Adenocarcinoma of the lung with concomitant ALK fusion gene and EGFR gene mutation: A case report and literature review

  • Authors:
    • Tao Fan
    • Ying-Jie Song
    • Xiu-Li Liu
  • View Affiliations

  • Published online on: November 25, 2015     https://doi.org/10.3892/mco.2015.684
  • Pages: 203-205
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Abstract

Targeted therapy is currently a very popular approach to cancer treatment. Personalized targeted therapy of non-small‑cell lung cancer (NSCLC) is based on the mutation status of epithelial growth factor receptor (EGFR), Kirsten rat sarcoma viral oncogene homolog, B-Raf proto-oncogene and anaplastic lymphoma kinase (ALK) fusion gene, with different mutations requiring different treatment. Herein, we present a rare case of adenocarcinoma of the lung harboring EGFR‑ and ALK‑activating mutations simultaneously. The patient is currently on pemetrexed and carboplatin chemotherapy and faring well; follow‑up will be continued. It is recommended that the biological behavior of cancers with coexisting genetic mutations and their clinicopathological characteristics are more closely investigated in future studies, in order to determine the sensitivity of such cancers to targeted drugs and select the optimal agent.

Introduction

Non-small lung cancer (NSCLC) accounts for ~80–85% of all lung carcinomas. It includes squamous cell carcinoma, adenocarcinoma, large cell carcinoma, compared with small cell carcinoma, the growth of cancer cells divide more slowly, diffusion transfer relatively late. Approximately 90% of NSCLC cases are caused by smoking and the use of tobacco products. However, other factors such as radon gas, asbestos, air pollution exposures, and chronic infections can contribute to lung carcinogenesis. Treatment options for NSCLC include surgery, radiation therapy, chemotherapy, and targeted therapy (1).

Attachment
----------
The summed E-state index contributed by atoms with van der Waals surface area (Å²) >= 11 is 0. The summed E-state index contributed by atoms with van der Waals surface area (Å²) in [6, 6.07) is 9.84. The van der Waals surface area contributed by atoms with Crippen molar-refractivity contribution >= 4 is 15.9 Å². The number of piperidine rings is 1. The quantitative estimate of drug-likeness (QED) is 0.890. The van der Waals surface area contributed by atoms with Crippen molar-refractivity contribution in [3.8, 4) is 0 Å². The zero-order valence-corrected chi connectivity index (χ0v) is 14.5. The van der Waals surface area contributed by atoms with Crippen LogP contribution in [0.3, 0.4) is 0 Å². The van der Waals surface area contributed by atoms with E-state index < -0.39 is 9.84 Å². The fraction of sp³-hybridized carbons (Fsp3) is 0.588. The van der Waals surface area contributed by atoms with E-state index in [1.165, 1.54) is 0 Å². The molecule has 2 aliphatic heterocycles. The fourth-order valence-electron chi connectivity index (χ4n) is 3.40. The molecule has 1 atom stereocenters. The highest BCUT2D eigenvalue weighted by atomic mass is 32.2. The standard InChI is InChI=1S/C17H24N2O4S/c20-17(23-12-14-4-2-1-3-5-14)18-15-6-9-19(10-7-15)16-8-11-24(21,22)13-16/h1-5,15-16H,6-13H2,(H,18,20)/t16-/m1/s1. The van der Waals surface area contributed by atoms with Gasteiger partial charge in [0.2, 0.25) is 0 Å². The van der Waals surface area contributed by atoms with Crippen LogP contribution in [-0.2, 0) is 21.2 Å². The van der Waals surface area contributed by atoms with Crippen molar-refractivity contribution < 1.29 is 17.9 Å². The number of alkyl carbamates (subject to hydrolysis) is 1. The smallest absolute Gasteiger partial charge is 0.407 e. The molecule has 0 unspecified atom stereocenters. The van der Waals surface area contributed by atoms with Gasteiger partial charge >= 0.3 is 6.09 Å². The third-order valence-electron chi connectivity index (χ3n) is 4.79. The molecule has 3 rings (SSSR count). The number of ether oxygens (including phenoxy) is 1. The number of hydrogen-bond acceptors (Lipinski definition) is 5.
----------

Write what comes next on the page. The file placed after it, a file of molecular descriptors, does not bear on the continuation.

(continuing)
Targeted therapy is currently a very popular approach to cancer treatment. Personalized targeted therapy of NSCLC is based on the mutation status of epithelial growth factor receptor (EGFR), Kirsten rat sarcoma viral oncogene homolog (K-Ras), B-Raf proto-oncogene (BRAF) and anaplastic lymphoma kinase (ALK) fusion gene, with different mutations requiring different treatment. Herein, we present a rare case of adenocarcinoma of the lung harboring EGFR- and ALK-activating mutations simultaneously.